NETL's Transformer Watchman Wins R&D 100 Award
New grid tech developed with MEMS Associate Professor Paul Ohodnicki
The Transformer Watchman is an integrated fiber optic-based sensor system that monitors large power transformers and distribution transformers and reports on the health of these critical components. (Photo: Example of a high voltage power transformer substation)
Originally published by NETL. Reposted with permission.
An innovative sensor technology, developed by NETL and its partners at the University of Pittsburgh and the Pittsburgh-based company Sensible Photonics Inc. that can protect the Nation’s energy infrastructure, help save lives, and save the economy billions of dollars by preventing electric service downtime has scored a 2023 R&D 100 award in the topic area of IT/Electrical.
By earning the prestigious R&D 100 Award, the new technology, called the Transformer Watchman, is recognized as one of the top 100 revolutionary technologies of the past year. The 2023 R&D 100 gala banquet will be held in San Diego, California Nov. 16.
Established in 1963, the R&D 100 is the only science and technology award that recognizes new commercial products, technologies and materials for technological significance that are available for sale or license.
Grid transformers are critical components of the world’s energy infrastructure that deliver electricity to every end user; from homes and hospitals to schools and large industries but are extremely vulnerable pieces of equipment that are susceptible to degradation, failure and acts of terrorism. About 75% of large transformers in the United States are more than 25 years old. Every time one of these large devices fails, there is usually a severe electrical outage and a long wait time to replace the equipment. Power outages cost the U.S. $150B annually, and every hour a power outage lasts can cost a large manufacturer $5M.
As infrastructure continues to age, the primary issue is maintaining reliability. That’s why the NETL Sensors Team in partnership with the University of Pittsburgh and Sensible Photonics developed the Transformer Watchman, an integrated fiber optics-based sensor system that can monitor dissolved gases, acoustics, and temperatures of transformers simultaneously and continuously to monitor and warn of any dangers that might be encountered. Optical fiber-based sensors have unique advantages for power grid monitoring because they are immune to electromagnetic interference, have long-reach, exhibit small size, are flexible, and safer compared to other electrical based sensors.
“The R&D 100 competition is also known as the ‘Oscars of Innovation’ because it showcases the visionary works of the most brilliant scientists and engineers in the world,” said Sean Plasynski, NETL acting director. “This win showcases NETL’s exceptional talent and our researchers’ important work to improve the performance of our current infrastructure while simultaneously developing the technologies of tomorrow.”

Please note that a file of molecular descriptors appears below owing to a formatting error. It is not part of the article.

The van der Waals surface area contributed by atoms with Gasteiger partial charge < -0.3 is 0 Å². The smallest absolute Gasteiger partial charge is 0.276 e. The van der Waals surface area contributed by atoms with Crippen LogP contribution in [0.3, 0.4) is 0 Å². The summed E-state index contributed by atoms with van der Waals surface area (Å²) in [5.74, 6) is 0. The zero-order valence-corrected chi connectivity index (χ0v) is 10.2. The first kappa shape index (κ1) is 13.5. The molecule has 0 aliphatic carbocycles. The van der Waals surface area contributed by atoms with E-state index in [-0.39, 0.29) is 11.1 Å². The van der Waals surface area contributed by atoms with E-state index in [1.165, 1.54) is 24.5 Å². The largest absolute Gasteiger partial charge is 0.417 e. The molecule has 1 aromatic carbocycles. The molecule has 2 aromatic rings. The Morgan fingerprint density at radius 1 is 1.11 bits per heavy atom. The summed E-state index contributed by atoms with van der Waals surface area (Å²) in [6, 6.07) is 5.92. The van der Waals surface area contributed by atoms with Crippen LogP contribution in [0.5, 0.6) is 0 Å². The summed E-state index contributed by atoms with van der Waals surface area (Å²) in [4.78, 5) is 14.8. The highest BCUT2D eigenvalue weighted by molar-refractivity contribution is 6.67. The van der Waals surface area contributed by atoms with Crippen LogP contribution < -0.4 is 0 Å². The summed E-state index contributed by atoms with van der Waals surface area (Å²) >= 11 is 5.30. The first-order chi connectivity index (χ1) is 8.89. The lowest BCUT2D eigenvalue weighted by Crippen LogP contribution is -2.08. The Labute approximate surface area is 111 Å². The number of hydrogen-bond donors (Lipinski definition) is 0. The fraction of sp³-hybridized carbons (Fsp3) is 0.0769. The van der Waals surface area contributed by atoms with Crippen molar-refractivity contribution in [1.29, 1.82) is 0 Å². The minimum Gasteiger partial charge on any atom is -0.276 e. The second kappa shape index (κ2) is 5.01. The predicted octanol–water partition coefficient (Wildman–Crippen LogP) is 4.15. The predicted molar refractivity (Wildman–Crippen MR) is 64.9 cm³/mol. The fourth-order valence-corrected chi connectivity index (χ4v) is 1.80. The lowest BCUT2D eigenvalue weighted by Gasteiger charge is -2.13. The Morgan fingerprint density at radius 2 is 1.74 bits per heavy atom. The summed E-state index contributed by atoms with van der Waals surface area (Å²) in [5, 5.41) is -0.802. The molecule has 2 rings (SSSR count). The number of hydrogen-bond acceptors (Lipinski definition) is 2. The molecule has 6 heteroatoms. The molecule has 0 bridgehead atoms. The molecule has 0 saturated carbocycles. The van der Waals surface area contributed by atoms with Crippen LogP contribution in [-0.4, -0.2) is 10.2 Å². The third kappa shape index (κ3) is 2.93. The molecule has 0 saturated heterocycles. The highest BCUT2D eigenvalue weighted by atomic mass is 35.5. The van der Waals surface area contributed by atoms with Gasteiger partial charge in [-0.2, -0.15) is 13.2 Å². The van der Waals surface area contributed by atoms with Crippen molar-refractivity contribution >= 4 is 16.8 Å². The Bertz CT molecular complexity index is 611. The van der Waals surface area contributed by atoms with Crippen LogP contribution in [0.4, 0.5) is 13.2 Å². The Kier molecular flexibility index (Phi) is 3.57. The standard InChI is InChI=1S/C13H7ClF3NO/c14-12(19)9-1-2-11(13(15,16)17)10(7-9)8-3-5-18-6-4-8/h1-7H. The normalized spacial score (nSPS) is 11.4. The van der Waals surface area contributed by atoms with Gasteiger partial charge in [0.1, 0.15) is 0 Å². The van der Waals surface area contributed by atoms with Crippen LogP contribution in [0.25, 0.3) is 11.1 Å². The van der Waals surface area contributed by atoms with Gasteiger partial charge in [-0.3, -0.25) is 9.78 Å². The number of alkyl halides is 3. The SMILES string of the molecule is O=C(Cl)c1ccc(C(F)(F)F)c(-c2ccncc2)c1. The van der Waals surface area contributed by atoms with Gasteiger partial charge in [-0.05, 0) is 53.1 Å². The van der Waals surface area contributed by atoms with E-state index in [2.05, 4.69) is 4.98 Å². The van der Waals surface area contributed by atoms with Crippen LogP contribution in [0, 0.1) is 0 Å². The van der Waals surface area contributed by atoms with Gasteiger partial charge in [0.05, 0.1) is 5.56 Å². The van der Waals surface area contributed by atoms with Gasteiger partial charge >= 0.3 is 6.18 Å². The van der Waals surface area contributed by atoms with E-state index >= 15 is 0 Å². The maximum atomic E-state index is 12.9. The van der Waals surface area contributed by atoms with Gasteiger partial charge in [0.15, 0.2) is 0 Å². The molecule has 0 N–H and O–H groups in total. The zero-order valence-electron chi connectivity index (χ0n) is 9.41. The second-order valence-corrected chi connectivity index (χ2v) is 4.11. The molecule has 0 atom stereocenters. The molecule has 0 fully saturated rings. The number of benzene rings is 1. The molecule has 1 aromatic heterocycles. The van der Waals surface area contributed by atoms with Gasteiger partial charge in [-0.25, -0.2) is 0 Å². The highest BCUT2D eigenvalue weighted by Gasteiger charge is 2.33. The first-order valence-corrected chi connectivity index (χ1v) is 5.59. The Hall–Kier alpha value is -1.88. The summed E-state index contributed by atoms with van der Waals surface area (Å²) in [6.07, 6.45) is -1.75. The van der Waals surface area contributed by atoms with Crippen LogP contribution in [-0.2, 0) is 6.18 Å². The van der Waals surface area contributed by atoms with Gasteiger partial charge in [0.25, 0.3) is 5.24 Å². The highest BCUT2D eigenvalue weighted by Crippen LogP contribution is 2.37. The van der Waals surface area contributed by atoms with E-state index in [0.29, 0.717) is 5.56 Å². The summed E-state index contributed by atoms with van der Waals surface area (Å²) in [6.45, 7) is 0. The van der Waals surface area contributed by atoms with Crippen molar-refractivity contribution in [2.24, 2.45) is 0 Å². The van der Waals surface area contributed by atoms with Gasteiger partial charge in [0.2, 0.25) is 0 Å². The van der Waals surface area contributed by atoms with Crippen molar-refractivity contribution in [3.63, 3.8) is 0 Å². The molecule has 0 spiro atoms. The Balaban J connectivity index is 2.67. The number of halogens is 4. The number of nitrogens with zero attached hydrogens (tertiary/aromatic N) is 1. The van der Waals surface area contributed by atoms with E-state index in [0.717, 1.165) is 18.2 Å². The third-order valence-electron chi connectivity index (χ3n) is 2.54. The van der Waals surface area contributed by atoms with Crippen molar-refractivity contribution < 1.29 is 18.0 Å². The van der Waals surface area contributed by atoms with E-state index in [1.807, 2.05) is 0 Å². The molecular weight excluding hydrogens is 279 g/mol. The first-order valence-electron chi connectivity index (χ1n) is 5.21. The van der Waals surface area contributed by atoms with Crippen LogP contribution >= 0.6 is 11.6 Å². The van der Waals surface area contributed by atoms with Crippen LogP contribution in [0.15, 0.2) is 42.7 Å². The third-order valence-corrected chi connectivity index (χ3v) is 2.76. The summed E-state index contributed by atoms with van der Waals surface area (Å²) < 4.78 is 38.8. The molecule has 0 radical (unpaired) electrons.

Implementing the system across the U.S. grid and globally can result in billions and trillions of dollars in saved repair costs and time, along with the immeasurable benefit of saving human lives from disastrous failures by ensuring hospitals, traffic signals, internet functions, home heating and cooling, streetlights, communications, and countless other critical components continue operating without interruption.
The Transformer Watchman can also play a role in the efforts to decarbonize the world’s power sector and economy to address the effects of climate change. To enable a clean energy and low-carbon economy, the integration of renewable energies to the power grid requires more flexibility and endurance to accommodate larger swings in power supply and demand. This brings in more unpredictable factors to the transformers.
“The Transformer Watchman can solve this issue with real-time and in situ monitoring to make the nation’s power grid and transformers more predictable and safer,” said Ruishu Wright, Ph.D., NETL research scientist of the Functional Materials Team.
“Additionally, this invention will have great versatility during the ongoing clean energy transition,” said Michael Buric, Ph.D., also on the Functional Materials Team.
“The Transformer Watchman is based upon a portfolio of intellectual property and technology development that goes back more than a decade and it has been supported through numerous DOE-funded programs, including the Grid Modernization Laboratory Consortium, Advanced Research Projects Agency–Energy, Office of Electricity, Office of Nuclear Energy, and the Solar Energy Technology Office and others,” said University of Pittsburgh’s Paul Ohodnicki, Ph.D., one of the developers.
“It is very rewarding to see the idea maturing from an early concept into an emerging technology recognized by the R&D 100 award program with the potential to impact electric power grid resilience and stability moving into the future. I am excited to continue collaborating with colleagues at both NETL and Sensible Photonics in the next phase of the technology development and deployment.”
The Transformer Watchman presents society with a robust and reliable solution to monitoring power and distribution transformers using a commercially viable combination of performance and cost for large-scale commercial adoption that improves reliability and modernization of power grid while ensuring cyber-physical security.
NETL is a U.S. Department of Energy national laboratory that drives innovation and delivers technological solutions for an environmentally sustainable and prosperous energy future. By leveraging its world-class talent and research facilities, NETL is ensuring affordable, abundant and reliable energy that drives a robust economy and national security, while developing technologies to manage carbon across the full life cycle, enabling environmental sustainability for all Americans.